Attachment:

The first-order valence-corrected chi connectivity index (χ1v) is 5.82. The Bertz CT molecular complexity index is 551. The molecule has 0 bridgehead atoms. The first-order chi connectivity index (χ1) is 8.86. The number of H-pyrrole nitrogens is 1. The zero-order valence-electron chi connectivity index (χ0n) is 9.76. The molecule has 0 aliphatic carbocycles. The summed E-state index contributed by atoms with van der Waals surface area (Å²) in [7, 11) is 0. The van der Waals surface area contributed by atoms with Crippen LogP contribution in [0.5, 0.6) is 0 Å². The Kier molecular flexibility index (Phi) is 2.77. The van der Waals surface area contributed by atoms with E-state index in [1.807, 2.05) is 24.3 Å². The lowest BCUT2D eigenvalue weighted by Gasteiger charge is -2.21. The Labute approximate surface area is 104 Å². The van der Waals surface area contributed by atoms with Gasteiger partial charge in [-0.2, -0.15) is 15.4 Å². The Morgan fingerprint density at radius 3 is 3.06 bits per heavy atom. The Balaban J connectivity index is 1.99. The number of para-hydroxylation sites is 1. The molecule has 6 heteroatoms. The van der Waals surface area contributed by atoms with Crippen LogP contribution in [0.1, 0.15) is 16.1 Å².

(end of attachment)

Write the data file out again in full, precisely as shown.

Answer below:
The first-order valence-corrected chi connectivity index (χ1v) is 5.82. The Bertz CT molecular complexity index is 551. The molecule has 0 bridgehead atoms. The first-order chi connectivity index (χ1) is 8.86. The number of H-pyrrole nitrogens is 1. The zero-order valence-electron chi connectivity index (χ0n) is 9.76. The molecule has 0 aliphatic carbocycles. The summed E-state index contributed by atoms with van der Waals surface area (Å²) in [7, 11) is 0. The van der Waals surface area contributed by atoms with Crippen LogP contribution in [0.5, 0.6) is 0 Å². The Kier molecular flexibility index (Phi) is 2.77. The van der Waals surface area contributed by atoms with E-state index in [1.807, 2.05) is 24.3 Å². The lowest BCUT2D eigenvalue weighted by Gasteiger charge is -2.21. The Labute approximate surface area is 104 Å². The van der Waals surface area contributed by atoms with Gasteiger partial charge in [-0.2, -0.15) is 15.4 Å². The Morgan fingerprint density at radius 3 is 3.06 bits per heavy atom. The Balaban J connectivity index is 1.99. The number of para-hydroxylation sites is 1. The molecule has 6 heteroatoms. The van der Waals surface area contributed by atoms with Crippen LogP contribution in [0.1, 0.15) is 16.1 Å².